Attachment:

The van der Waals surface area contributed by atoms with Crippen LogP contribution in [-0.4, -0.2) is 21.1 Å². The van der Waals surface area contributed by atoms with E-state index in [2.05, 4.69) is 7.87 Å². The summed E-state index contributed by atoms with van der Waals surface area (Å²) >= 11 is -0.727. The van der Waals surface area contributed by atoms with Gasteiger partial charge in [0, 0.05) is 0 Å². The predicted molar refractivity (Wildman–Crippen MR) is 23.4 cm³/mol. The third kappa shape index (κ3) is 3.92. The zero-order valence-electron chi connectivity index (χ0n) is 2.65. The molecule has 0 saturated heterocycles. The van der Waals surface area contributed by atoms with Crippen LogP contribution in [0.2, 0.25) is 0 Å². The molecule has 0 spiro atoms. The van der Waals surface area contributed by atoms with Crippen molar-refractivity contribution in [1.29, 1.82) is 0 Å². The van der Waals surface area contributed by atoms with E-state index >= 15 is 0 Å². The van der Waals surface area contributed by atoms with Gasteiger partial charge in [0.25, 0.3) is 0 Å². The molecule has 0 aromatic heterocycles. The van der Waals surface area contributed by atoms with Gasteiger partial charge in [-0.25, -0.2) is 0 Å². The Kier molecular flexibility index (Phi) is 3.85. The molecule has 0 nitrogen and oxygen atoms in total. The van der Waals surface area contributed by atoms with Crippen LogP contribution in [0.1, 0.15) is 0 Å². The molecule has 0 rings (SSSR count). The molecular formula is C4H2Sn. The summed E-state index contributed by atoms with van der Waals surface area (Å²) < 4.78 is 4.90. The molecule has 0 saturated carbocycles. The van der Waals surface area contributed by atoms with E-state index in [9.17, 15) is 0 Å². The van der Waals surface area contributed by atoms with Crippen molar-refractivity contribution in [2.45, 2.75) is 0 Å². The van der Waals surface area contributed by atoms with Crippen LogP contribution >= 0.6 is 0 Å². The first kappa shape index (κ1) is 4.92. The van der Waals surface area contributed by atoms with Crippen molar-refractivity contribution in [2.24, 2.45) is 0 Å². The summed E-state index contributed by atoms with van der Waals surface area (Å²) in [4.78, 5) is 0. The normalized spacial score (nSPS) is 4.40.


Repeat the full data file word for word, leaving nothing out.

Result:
The van der Waals surface area contributed by atoms with Crippen LogP contribution in [-0.4, -0.2) is 21.1 Å². The van der Waals surface area contributed by atoms with E-state index in [2.05, 4.69) is 7.87 Å². The summed E-state index contributed by atoms with van der Waals surface area (Å²) >= 11 is -0.727. The van der Waals surface area contributed by atoms with Gasteiger partial charge in [0, 0.05) is 0 Å². The predicted molar refractivity (Wildman–Crippen MR) is 23.4 cm³/mol. The third kappa shape index (κ3) is 3.92. The zero-order valence-electron chi connectivity index (χ0n) is 2.65. The molecule has 0 saturated heterocycles. The van der Waals surface area contributed by atoms with Crippen LogP contribution in [0.2, 0.25) is 0 Å². The molecule has 0 spiro atoms. The van der Waals surface area contributed by atoms with Crippen molar-refractivity contribution in [1.29, 1.82) is 0 Å². The van der Waals surface area contributed by atoms with E-state index >= 15 is 0 Å². The van der Waals surface area contributed by atoms with Gasteiger partial charge in [0.25, 0.3) is 0 Å². The molecule has 0 aromatic heterocycles. The van der Waals surface area contributed by atoms with Gasteiger partial charge in [-0.25, -0.2) is 0 Å². The Kier molecular flexibility index (Phi) is 3.85. The molecule has 0 nitrogen and oxygen atoms in total. The van der Waals surface area contributed by atoms with Crippen LogP contribution in [0.1, 0.15) is 0 Å². The molecule has 0 rings (SSSR count). The molecular formula is C4H2Sn. The summed E-state index contributed by atoms with van der Waals surface area (Å²) < 4.78 is 4.90. The molecule has 0 saturated carbocycles. The van der Waals surface area contributed by atoms with E-state index in [9.17, 15) is 0 Å². The van der Waals surface area contributed by atoms with Crippen molar-refractivity contribution in [2.45, 2.75) is 0 Å². The van der Waals surface area contributed by atoms with Crippen LogP contribution >= 0.6 is 0 Å². The first kappa shape index (κ1) is 4.92. The van der Waals surface area contributed by atoms with Crippen molar-refractivity contribution in [2.24, 2.45) is 0 Å². The summed E-state index contributed by atoms with van der Waals surface area (Å²) in [4.78, 5) is 0. The normalized spacial score (nSPS) is 4.40.